Frequently Asked Questions
Impact is part of The Public Interest Network — a group of organizations that share a vision of a better country, a set of core values, and a coordinated strategic approach to getting things done. Click here for things you should know about our network when you apply.
About the application and interview process
Q. If I apply now, what’s the application process like?
A. Once you submit your application, you’ll receive an email and/or a phone call from one of our staff if we are interested in scheduling an interview with you. After completing the first interview, the top candidates will be invited to a second round group interview.
The daylong second round group interview is a ton of fun and offers you an opportunity to learn more about our organization, campaigns, strategies and philosophy. You will complete at least two one-on-one interviews and have the chance to meet some of the Impact leadership, as well as senior staff from our partner organizations like Environment America and the Public Interest Research Groups (PIRGs).
You will also hear from a panel of current campaign organizers and practice some of the activities you would perform as a campaign organizer, like petitioning, public speaking and planning a press conference. The second round group interviews also provide the Impact leadership team with the opportunity to learn more about you and whether you’d be a good fit for the program.
For folks flying in, the interview locations are all accessible by public transportation. We can also connect candidates coming from the same area to arrange carpools.
Q. Can I get reimbursed for transportation or lodging for a 2nd round group interview?
A. No, sorry. We’re organizers. We strive to make every dollar go to social change. And we’re happy to help you carpool or find a couch. We can connect candidates from the same area to coordinate carpools, and we will ask other candidates and friends of Impact if they have a couch if you need a place to crash. That being said, we can’t guarantee we’ll have enough spots for everyone, so please do your best to arrange your own lodging through your extended network of family and friends.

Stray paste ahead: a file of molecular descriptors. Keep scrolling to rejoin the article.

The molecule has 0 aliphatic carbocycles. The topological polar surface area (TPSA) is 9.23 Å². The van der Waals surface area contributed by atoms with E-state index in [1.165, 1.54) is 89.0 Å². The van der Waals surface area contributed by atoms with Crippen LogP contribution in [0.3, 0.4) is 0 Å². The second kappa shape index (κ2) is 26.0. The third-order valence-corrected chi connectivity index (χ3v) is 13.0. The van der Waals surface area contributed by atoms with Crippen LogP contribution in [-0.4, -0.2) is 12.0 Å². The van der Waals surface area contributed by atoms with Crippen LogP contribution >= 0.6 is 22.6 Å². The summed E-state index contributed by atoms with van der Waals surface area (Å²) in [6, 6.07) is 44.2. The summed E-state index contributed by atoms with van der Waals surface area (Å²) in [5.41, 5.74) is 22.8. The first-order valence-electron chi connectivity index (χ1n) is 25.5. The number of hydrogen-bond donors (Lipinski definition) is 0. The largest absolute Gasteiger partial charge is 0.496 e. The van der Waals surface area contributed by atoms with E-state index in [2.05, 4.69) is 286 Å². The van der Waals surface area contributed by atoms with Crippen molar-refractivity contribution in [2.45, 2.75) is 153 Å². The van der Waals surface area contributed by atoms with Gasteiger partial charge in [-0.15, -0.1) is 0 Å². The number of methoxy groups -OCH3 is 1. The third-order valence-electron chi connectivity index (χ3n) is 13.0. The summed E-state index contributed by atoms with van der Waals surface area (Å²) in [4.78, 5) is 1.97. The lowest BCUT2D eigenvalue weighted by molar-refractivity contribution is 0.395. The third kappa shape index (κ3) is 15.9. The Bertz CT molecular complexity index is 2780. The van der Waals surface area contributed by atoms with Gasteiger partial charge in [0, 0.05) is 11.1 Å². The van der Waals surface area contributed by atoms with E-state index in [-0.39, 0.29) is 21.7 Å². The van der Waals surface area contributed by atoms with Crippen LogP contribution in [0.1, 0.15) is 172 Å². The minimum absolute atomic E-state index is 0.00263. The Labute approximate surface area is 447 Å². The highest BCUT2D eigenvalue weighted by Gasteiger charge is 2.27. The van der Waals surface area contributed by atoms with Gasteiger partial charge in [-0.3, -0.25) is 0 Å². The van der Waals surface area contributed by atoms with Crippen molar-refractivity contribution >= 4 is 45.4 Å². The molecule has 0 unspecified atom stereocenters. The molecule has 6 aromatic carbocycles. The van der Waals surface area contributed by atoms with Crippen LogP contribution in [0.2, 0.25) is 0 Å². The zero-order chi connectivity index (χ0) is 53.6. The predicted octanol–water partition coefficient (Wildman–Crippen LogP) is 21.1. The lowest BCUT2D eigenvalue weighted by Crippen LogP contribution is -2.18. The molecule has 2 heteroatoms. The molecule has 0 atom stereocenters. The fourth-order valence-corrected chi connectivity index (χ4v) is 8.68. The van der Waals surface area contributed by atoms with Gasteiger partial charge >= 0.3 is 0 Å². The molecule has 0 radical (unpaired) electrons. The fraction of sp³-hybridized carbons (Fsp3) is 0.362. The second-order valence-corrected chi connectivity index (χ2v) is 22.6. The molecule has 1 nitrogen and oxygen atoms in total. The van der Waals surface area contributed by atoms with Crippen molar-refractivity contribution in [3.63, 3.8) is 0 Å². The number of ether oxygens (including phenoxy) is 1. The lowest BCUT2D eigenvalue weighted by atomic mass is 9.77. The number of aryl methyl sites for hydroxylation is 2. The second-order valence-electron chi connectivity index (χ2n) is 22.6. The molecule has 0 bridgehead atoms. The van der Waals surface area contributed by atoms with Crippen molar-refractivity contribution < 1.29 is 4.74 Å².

Q. What should I wear to the 2nd round group interview?
A. It is business casual dress, but please wear comfortable shoes for petitioning.
Q. Do I need to bring anything to the group interview?
A. Please either bring your own lunch or bring money to purchase lunch (~$10).
Q. How many applications do you get a year?/How competitive is this?
A. The program is competitive. We typically receive between 2,000-3,000 applications per year and we’re hiring 15-20 new organizers. If you’re not offered a job with us, we encourage you to stay involved, and to continue working to make an impact. We’ll be referring appropriate candidates to other positions within our network, including positions with Fund for the Public Interest as canvass directors and positions with the Student PIRGs as campus organizers. These are great opportunities that we only offer to top candidates. If you are referred to another organization, we encourage you to pursue the opportunity!
About the job
Q. When would I start?
A. Most campaign organizer positions begin in August, though a limited number are available on a rolling basis throughout the year. For August starts, we may offer opportunities to start earlier in the summer, organizing on some of our top priority summer campaigns.
Q. What are the pay and benefits?
A. The target annual compensation for this position is $27,000 in the first year. Each of the groups that partner with Impact offers a competitive benefits package. We also offer an excellent training program and opportunities for advancement.